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Review: New fiction from Jane Hamilton, Anna Quindlen and Kathleen Grissom

The Excellent Lombards

By Jane Hamilton, Grand Central, 273 pages, $31.50

Remember how you felt about your family home, the one you grew up in? If you were lucky enough to have a haven like that, it's likely that nothing can compare to it in your memory. It probably looms large, all recollected images softened by the sepia of nostalgia – or sharpened by the sting of regret. Jane Hamilton's The Excellent Lombards is written in precisely the way it feels to remember such a place, as well as the past: There is tumult and disjointedness, but it's all on purpose, and it all works because of Hamilton's talent. Mary Frances Lombard – who is sometimes Frankie, and sometimes Marlene, and sometimes Francie, depending on where in her life you catch her – happily inhabits her family's apple orchard homestead as a child, without a thought to what might happen when changes come, as they always do. When the outside world comes to call in the form of family discord, urbanization and the plain inconvenience of having to grow up, Frankie is forced to put aside her proverbial childish things and face reality. This is a novel peopled with vivid characters: Mary Frances's father, Jim, is both knowable and unknowable (as only fathers can be); her mother, Dolly, is loving, harsh and misunderstood (as only mothers can be); and the rest of the family have their own interests at heart but are, in the end, still family (as only families can be). Hamilton gets it, all of it, about life and love and growing up when you just don't want to. She writes with compassion and warmth about how we see our family compared with how they really are, and who we can become when we finally cut the cord and fly free – like it or damn well not.

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Miller's Valley

By Anna Quindlen, Random House, 272 pages, $37

What Anna Quindlen (Still Life With Bread Crumbs and One True Thing) achieves with Miller's Valley, and formidably, is telling an engrossing story, building intrigue and suspense, but all the while gently suggesting that every life contains a level of secrecy, that inside every soul is a mystery waiting to be unravelled. Mimi Miller is a young girl coming of age in Miller's Valley, a place at risk of ceasing to exist once the government gets its way with the flood plain the community is on. Young Mimi dedicates much of her young life to seeking an alternative to the flooding. But as she slowly comes to the realization that there is no alternative, she begins to learn about other things that are inevitable in life, too, such as heartache, loss, disappointment and the often fruitless quest for self-knowledge. Miller's Valley is the perfect backdrop for this kind of story and Quindlen knows exactly what she's doing with it. This is a story that will live on inside you, because it does live inside you: the idea of home, the ideas we carry around about our families and our pasts, the things we do as young people that only make sense from a distance – things that we are only sometimes lucky enough to emerge unscathed from. The truths Quindlen reveals leave you breathless after the fact, but you will not realize the heaviness, the import of what you're realizing while you're immersed in it because it feels so much like real life, like a story that could be anyone's life, could even be yours – and that's the beauty of it.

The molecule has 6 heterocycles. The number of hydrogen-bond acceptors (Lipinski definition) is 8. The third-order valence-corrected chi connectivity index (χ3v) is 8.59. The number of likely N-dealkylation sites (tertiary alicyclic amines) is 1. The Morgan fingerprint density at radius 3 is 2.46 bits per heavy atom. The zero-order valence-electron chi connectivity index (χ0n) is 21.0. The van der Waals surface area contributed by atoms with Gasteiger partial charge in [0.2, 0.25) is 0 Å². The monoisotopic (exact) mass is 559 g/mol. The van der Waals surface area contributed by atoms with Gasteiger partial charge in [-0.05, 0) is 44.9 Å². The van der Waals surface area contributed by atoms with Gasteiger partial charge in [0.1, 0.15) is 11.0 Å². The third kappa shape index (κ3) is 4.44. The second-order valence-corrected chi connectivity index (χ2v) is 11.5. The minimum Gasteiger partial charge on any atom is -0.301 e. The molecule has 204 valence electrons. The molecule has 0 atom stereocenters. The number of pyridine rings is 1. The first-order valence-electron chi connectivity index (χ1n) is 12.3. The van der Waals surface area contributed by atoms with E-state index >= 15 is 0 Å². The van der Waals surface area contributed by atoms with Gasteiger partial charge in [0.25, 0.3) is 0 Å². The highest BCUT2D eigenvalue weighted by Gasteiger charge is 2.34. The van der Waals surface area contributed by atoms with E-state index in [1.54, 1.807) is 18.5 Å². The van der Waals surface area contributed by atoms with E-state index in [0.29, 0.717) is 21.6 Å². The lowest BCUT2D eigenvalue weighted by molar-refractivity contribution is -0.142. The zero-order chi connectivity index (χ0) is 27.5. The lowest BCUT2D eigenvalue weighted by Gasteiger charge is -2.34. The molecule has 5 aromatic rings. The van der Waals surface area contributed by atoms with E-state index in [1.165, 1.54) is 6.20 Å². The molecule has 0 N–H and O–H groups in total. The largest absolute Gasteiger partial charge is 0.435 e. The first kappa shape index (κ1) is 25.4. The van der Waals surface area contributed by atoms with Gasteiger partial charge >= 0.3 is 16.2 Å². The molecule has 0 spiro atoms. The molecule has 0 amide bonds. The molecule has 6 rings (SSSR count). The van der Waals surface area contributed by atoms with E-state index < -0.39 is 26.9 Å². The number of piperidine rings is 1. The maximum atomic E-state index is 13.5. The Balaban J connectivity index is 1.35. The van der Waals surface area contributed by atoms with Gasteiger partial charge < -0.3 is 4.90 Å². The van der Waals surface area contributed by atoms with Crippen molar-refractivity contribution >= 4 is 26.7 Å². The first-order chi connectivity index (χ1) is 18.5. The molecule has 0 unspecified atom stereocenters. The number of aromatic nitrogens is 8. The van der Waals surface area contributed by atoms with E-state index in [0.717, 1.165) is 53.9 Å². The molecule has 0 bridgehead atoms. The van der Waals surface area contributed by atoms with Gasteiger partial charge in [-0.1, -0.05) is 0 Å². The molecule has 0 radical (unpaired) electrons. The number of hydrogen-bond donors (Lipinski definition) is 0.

Glory Over Everything: Beyond the Kitchen House

By Kathleen Grissom, Simon & Schuster, 370 pages, $32

Saskatchewan-born author Kathleen Grissom was inspired to begin writing her first novel, The Kitchen House, after relocating to an old plantation home in rural Virginia and beginning to sift through the history of her surroundings. The character Jamie Pyke, son of both slave and slave owner, was born during this research, and her debut novel became a New York Times bestseller and book-club favourite. She continues Jamie's story with Glory Over Everything, which is a stand-alone following some of the characters from the first novel. The story sees Jamie forced to revisit the parts of his past he would rather keep concealed. The secret of his heritage is one he would have been able to keep after successfully fleeing the tyranny and fear of the plantation he once lived on, except that Caroline, his high-born lover, has become pregnant – and there's no telling what side of Jamie's family the child will resemble. So he must come clean. But before he is able to do this, Jamie is visited by an old friend to whom he owes a considerable debt. Events spiral beyond his control until he has nothing left to lose. He then embarks on a quest to save Pan, the son of his friend and a former beloved employee. The danger both Jamie and Pan are in, and the brutalities and prejudices exposed by both their tales, serve as stark reminders of a part of history that is still simmering today. Grissom's writing is authentic, and it is also full of sensitivity, compassion and an encompassing sense of respect for the people whose story she is seeking to tell.

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